Constantine of Rhodes's tenth-century poem is an account of public monuments in Constantinople and of the Church of the Holy Apostles. In the opening section of the work, Constantine describes columns and sculptures within the city, seven of which he calls 'wonders'. In the second part of the poem, he portrays the Church of the Holy Apostles, offering an account of its architecture and internal decoration, notably the mosaics, seven of which are also depicted as 'wonders'. On one level, the poem offers an account of what was visible, a sense of city topography and, in the case of the Apostoleion, a vital description of a now-lost building. But it cannot be read as a straightforward description. Rather, Constantine's work offers insights into Byzantine perceptions of works of art. The monuments Constantine decided to portray and the ways in which he chose to describe them say as much, if not more, about the social and cultural milieu in which he operated as about the actual physical appearance of the monuments themselves. Further, the poem itself, as it survives in one fifteenth-century manuscript, raises questions: is it, in its current form, a single poem or is it made up of a compilation of Constantine's writings? This book supersedes the two previous editions of the poem, both dating to 1896, and provides the first full translation of the text. It consists of a new Greek edition of Constantine's poem, with an introductory essay, prepared by Ioannis Vassis, and a translation and commentary by a group of scholars headed by Liz James. Liz James also contributes an extensive discussion of the two distinct parts of the poem, the city monuments and the Church of the Holy Apostles.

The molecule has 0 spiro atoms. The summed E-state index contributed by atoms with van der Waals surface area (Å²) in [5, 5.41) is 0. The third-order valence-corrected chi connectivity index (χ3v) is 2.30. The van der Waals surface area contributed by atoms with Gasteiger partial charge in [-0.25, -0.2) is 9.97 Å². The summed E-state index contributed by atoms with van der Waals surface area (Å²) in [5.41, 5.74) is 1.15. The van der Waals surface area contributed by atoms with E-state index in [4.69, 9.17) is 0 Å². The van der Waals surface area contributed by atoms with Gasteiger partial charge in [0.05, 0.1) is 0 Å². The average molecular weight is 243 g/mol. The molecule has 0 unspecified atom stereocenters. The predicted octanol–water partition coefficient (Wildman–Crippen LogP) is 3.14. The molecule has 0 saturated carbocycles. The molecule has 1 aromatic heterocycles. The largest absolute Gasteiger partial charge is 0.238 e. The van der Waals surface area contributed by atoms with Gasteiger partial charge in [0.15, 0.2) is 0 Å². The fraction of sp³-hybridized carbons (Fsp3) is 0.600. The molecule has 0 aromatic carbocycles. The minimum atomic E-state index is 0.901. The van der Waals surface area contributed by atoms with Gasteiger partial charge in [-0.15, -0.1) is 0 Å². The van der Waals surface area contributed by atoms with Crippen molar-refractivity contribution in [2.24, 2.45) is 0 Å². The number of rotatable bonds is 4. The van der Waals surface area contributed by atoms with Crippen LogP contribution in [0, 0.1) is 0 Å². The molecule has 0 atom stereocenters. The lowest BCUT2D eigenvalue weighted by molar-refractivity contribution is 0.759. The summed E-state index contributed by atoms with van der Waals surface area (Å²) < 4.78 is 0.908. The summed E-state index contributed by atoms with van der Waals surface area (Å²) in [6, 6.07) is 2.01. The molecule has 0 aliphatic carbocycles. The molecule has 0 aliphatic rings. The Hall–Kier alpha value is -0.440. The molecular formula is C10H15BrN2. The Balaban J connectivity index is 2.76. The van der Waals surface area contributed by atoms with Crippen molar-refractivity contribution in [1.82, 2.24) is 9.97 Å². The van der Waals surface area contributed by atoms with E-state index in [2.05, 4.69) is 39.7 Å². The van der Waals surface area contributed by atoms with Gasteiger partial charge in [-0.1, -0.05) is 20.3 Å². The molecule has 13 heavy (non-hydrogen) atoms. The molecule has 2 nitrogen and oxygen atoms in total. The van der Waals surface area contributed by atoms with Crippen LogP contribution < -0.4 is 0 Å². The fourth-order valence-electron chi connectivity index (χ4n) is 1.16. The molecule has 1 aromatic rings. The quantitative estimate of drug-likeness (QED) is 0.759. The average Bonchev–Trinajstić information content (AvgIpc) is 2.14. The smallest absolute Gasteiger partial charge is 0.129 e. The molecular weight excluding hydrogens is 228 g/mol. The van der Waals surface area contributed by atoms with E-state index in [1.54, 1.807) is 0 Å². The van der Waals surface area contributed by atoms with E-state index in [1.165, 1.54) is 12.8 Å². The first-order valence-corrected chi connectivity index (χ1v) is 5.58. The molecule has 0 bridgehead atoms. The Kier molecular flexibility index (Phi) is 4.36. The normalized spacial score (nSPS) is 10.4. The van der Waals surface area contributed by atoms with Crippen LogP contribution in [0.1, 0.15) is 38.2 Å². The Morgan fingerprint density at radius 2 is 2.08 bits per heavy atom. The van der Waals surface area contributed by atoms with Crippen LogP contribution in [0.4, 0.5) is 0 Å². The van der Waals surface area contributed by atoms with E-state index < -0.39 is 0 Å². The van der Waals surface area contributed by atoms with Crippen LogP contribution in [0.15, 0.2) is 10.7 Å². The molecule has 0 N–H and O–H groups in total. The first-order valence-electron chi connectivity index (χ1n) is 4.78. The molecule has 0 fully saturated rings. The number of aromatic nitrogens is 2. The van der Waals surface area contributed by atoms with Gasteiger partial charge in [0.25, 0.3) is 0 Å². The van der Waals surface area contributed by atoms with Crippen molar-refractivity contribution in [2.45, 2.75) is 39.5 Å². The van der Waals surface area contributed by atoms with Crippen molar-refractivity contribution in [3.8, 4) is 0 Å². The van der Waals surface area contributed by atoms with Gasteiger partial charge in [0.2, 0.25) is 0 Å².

'This is the first English translation of the entire text of Constantine of Rhodes' tenth-century poem(s) about Constantinople and the church of the Holy Apostles. … There are copious footnotes and two indices, as well as a commentary by Liz James on the translation, all of which should be useful for anyone engaging with the contents of the poem.' The Medieval Review
Contents: Preface; Section I The Poem: Introduction to the Greek edition, Ioannis Vassis; Text and Translation: Edition by Ioannis Vassis; Translation by Vassiliki Dimitropoulou, Liz James and Robert Jordan; Indexes; Commentary on the translation, Liz James. Section II Constantine of Rhodes’s Poem and Art History, by Liz James: The poet and the poem; ’A partial account of the statues of the city and its high and very great columns’: Constantine; account of Constantinople; The church of the Holy Apostles: fact and fantasy, descriptions and reconstructions; In conclusion; Bibliography; General index.